4. Mc Cormack O, Zaborowski A, King S, Healy L, Daly C, O’Farrell N, Donohoe CL, Ravi N, Reynolds JV. New-onset atrial fibrillation post-surgery for esophageal and junctional cancer: incidence, management, and impact on short- and long-term outcomes. Ann Surg. 2014; 260:772–778. https://doi.org/10.1097/SLA.0000000000000960. [PubMed].
5. Murthy SC, Law S, Whooley BP, Alexandrou A, Chu KM, Wong J. Atrial fibrillation after esophagectomy is a marker for postoperative morbidity and mortality. J Thorac Cardiovasc Surg. 2003; 126:1162–1167. https://doi.org/10.1016/S0022-5223(03)00974-7. [PubMed].
6. Stippel DL, Taylan C, Schröder W, Beckurts KT, Hölscher AH. Supraventricular tachyarrhythmia as early indicator of a complicated course after esophagectomy. Dis Esophagus. 2005; 18:267–273. https://doi.org/10.1111/j.1442-2050.2005.00487.x. [PubMed].
7. Ojima T, Iwahashi M, Nakamori M, Nakamura M, Katsuda M, Iida T, Hayata K, Yamaue H. Atrial fibrillation after esophageal cancer surgery: an analysis of 207 consecutive patients. Surg Today. 2014; 44:839–847. https://doi.org/10.1007/s00595-013-0616-3. [PubMed].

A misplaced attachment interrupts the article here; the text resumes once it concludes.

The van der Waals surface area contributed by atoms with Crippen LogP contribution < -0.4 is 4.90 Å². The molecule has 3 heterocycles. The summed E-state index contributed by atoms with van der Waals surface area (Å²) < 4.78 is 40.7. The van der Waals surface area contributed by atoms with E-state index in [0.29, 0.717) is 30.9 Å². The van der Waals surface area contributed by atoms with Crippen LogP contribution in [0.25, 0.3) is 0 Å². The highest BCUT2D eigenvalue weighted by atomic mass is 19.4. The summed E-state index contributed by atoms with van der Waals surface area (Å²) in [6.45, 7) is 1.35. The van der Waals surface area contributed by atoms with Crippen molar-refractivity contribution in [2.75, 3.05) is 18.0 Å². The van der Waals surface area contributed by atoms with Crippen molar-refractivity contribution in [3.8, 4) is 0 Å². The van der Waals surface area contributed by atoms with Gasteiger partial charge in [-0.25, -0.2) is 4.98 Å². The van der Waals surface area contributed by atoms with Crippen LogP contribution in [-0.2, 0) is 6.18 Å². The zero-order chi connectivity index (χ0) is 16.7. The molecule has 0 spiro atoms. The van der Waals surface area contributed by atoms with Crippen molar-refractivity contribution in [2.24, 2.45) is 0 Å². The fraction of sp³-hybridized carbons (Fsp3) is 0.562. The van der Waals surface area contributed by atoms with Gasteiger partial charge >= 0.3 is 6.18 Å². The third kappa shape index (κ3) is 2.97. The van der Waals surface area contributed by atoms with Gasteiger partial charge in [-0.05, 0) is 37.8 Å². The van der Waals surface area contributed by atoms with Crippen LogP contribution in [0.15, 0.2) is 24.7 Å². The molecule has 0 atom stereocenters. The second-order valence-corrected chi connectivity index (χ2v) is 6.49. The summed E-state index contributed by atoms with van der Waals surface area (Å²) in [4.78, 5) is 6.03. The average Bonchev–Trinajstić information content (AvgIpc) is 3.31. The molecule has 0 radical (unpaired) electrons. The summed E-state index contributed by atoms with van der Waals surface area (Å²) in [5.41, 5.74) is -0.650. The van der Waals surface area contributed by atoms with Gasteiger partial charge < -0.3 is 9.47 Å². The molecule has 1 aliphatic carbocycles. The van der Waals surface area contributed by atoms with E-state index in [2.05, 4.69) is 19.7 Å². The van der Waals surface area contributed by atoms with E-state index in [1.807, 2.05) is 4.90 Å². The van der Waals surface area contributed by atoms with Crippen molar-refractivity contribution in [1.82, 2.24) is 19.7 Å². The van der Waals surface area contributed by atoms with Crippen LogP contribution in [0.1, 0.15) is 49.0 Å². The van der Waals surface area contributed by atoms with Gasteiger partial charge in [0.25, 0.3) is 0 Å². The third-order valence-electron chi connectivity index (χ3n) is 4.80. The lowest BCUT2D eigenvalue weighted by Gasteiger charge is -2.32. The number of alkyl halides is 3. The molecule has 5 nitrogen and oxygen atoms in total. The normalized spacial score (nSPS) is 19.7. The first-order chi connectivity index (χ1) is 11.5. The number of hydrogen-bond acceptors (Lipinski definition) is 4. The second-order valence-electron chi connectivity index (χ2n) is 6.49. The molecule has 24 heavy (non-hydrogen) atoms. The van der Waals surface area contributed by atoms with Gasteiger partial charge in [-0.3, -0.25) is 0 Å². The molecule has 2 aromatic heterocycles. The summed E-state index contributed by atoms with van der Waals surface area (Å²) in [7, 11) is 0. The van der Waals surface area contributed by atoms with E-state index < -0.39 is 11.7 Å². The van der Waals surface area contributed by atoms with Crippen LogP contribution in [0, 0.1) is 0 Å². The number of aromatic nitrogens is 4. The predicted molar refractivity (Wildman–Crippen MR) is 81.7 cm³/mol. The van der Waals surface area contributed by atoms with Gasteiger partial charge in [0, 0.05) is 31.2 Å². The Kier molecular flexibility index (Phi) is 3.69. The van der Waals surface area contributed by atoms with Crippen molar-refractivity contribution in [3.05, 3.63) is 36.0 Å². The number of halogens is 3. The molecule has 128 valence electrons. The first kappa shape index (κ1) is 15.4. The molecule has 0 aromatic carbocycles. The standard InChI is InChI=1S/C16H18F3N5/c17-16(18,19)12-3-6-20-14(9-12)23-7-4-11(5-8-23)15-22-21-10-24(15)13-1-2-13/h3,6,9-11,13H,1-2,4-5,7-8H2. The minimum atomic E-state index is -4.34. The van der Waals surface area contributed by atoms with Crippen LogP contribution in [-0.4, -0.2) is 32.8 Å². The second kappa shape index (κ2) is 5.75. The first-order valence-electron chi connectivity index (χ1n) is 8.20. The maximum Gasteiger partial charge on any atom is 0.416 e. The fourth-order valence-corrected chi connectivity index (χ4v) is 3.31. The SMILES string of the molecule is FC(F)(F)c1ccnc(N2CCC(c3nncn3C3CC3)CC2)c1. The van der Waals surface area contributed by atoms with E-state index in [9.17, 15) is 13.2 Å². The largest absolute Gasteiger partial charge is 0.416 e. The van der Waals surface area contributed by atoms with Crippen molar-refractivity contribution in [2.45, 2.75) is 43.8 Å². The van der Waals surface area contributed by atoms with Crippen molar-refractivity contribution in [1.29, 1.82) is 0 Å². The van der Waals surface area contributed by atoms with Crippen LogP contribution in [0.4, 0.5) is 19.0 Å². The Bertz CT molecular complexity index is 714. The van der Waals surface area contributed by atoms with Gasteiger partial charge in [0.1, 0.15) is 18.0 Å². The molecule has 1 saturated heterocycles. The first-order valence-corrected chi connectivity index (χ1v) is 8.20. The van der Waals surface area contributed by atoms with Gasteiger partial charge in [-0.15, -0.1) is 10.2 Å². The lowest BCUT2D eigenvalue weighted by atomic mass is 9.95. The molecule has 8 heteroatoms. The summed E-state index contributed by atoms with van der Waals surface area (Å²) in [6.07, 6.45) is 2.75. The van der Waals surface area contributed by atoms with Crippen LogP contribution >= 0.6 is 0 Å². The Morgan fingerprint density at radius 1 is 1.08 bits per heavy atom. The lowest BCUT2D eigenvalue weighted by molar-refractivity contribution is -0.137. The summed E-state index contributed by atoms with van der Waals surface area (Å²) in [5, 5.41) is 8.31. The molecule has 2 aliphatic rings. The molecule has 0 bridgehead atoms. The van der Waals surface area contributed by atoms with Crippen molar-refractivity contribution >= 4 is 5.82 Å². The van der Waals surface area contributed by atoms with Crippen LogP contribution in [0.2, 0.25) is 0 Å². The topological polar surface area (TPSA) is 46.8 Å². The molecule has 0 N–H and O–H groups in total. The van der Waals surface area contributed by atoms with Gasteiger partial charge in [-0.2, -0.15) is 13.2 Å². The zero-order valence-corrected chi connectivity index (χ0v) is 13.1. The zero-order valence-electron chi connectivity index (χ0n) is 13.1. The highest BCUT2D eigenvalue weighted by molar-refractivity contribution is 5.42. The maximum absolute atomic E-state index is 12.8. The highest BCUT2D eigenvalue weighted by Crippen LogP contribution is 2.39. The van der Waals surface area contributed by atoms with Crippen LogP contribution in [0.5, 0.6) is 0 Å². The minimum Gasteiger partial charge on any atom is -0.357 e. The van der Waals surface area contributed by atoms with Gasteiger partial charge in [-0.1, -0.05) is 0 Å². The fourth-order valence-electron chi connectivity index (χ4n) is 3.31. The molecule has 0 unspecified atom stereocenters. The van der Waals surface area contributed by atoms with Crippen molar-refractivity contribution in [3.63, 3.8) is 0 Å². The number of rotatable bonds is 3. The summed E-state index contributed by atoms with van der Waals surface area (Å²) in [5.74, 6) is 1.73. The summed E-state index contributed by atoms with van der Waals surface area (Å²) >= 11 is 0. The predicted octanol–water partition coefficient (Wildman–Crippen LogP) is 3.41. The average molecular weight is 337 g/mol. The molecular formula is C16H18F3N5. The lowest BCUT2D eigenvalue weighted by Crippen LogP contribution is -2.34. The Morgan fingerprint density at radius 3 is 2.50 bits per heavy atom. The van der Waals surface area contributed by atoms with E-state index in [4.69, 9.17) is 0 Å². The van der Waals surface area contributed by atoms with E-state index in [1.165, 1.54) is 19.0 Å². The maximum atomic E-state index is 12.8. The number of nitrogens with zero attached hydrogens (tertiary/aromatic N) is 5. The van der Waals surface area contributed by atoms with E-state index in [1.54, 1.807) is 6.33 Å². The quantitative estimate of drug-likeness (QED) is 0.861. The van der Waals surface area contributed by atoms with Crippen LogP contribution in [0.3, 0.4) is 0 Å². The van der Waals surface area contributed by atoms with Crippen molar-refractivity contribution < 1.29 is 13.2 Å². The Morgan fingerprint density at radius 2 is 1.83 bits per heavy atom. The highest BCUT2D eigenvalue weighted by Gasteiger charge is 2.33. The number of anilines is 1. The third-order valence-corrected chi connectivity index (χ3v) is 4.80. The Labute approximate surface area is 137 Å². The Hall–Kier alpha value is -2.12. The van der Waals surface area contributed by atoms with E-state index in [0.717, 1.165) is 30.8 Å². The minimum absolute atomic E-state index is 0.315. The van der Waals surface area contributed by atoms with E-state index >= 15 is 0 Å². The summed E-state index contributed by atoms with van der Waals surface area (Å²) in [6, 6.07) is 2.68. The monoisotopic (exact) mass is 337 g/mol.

8. Ojima T, Nakamori M, Nakamura M, Katsuda M, Hayata K, Kato T, Kitadani J, Tabata H, Takeuchi A, Yamaue H. Randomized clinical trial of landiolol hydrochloride for the prevention of atrial fibrillation and postoperative complications after oesophagectomy for cancer. Br J Surg. 2017; 104:1003–9. https://doi.org/10.1002/bjs.10548. [PubMed].
9. Sugiyama A, Takahara A, Hashimoto K. Electrophysiologic, cardiohemodynamic and beta-blocking actions of a new ultra-short-acting beta-blocker, ONO-1101, assessed by the in vivo canine model in comparison with esmolol. J Cardiovasc Pharmacol. 1999; 34:70–77. https://doi.org/10.1097/00005344-199907000-00012. [PubMed].
10. Mori K, Yamada K, Fukuda T, Mitsui T, Kitamura T, Yamaguchi D, Ando J, Wada I, Nomura S, Shimizu N, Seto Y. Landiolol hydrochloride for early postoperative tachycardia after transthoracic esophagectomy. Surg Today. 2014; 44:848–854. https://doi.org/10.1007/s00595-013-0615-4. [PubMed].
11. Chin JH, Moon YJ, Jo JY, Han YA, Kim HR, Lee EH, Choi IC. Association between Postoperatively Developed Atrial Fibrillation and Long-Term Mortality after Esophagectomy in Esophageal Cancer Patients: An Observational Study. PLoS One. 2016; 11:e0154931. https://doi.org/10.1371/journal.pone.0154931. [PubMed].
12. Wells CI, Robertson JP, Campbell S, Al-Herz F, Rhind B, Young M. Impact of atrial fibrillation on long-term survival following oesophagectomy: a 21-year observational study. ANZ J Surg. 2018; 88:E268–272. https://doi.org/10.1111/ans.14054. [PubMed].